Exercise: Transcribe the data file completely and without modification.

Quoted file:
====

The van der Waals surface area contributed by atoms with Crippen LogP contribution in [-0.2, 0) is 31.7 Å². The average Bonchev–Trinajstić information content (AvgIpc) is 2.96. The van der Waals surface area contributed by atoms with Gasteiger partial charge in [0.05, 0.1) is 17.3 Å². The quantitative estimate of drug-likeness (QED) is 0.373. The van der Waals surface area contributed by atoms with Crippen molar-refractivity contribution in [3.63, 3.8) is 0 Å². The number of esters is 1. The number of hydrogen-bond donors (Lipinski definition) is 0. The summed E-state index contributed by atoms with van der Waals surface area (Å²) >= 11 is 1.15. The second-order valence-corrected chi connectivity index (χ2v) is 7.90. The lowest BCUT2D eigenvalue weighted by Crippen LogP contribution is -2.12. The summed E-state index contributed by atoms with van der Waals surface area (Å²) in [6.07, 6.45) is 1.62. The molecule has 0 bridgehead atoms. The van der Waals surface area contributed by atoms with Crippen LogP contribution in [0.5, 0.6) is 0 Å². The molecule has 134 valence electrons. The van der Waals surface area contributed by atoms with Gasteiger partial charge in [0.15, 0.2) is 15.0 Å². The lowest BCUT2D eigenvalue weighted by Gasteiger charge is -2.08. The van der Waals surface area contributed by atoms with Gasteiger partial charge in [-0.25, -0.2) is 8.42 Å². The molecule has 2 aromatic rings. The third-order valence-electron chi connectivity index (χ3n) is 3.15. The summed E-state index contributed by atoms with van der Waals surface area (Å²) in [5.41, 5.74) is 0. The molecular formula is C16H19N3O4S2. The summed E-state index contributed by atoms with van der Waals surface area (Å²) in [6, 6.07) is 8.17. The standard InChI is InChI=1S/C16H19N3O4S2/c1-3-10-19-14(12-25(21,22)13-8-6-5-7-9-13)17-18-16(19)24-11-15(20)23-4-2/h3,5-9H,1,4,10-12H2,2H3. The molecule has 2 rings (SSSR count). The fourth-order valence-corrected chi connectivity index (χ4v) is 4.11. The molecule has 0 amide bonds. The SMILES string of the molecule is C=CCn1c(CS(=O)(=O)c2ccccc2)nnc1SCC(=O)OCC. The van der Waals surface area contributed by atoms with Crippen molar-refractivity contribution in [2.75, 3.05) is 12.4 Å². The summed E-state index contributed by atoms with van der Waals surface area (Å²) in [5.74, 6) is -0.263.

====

The van der Waals surface area contributed by atoms with Crippen LogP contribution in [-0.2, 0) is 31.7 Å². The average Bonchev–Trinajstić information content (AvgIpc) is 2.96. The van der Waals surface area contributed by atoms with Gasteiger partial charge in [0.05, 0.1) is 17.3 Å². The quantitative estimate of drug-likeness (QED) is 0.373. The van der Waals surface area contributed by atoms with Crippen molar-refractivity contribution in [3.63, 3.8) is 0 Å². The number of esters is 1. The number of hydrogen-bond donors (Lipinski definition) is 0. The summed E-state index contributed by atoms with van der Waals surface area (Å²) >= 11 is 1.15. The second-order valence-corrected chi connectivity index (χ2v) is 7.90. The lowest BCUT2D eigenvalue weighted by Crippen LogP contribution is -2.12. The summed E-state index contributed by atoms with van der Waals surface area (Å²) in [6.07, 6.45) is 1.62. The molecule has 0 bridgehead atoms. The van der Waals surface area contributed by atoms with Crippen LogP contribution in [0.5, 0.6) is 0 Å². The molecule has 134 valence electrons. The van der Waals surface area contributed by atoms with Gasteiger partial charge in [0.15, 0.2) is 15.0 Å². The lowest BCUT2D eigenvalue weighted by Gasteiger charge is -2.08. The van der Waals surface area contributed by atoms with Gasteiger partial charge in [-0.25, -0.2) is 8.42 Å². The molecule has 2 aromatic rings. The third-order valence-electron chi connectivity index (χ3n) is 3.15. The summed E-state index contributed by atoms with van der Waals surface area (Å²) in [5.41, 5.74) is 0. The molecular formula is C16H19N3O4S2. The summed E-state index contributed by atoms with van der Waals surface area (Å²) in [6, 6.07) is 8.17. The standard InChI is InChI=1S/C16H19N3O4S2/c1-3-10-19-14(12-25(21,22)13-8-6-5-7-9-13)17-18-16(19)24-11-15(20)23-4-2/h3,5-9H,1,4,10-12H2,2H3. The molecule has 2 rings (SSSR count). The fourth-order valence-corrected chi connectivity index (χ4v) is 4.11. The molecule has 0 amide bonds. The SMILES string of the molecule is C=CCn1c(CS(=O)(=O)c2ccccc2)nnc1SCC(=O)OCC. The van der Waals surface area contributed by atoms with Crippen molar-refractivity contribution in [2.75, 3.05) is 12.4 Å². The summed E-state index contributed by atoms with van der Waals surface area (Å²) in [5.74, 6) is -0.263.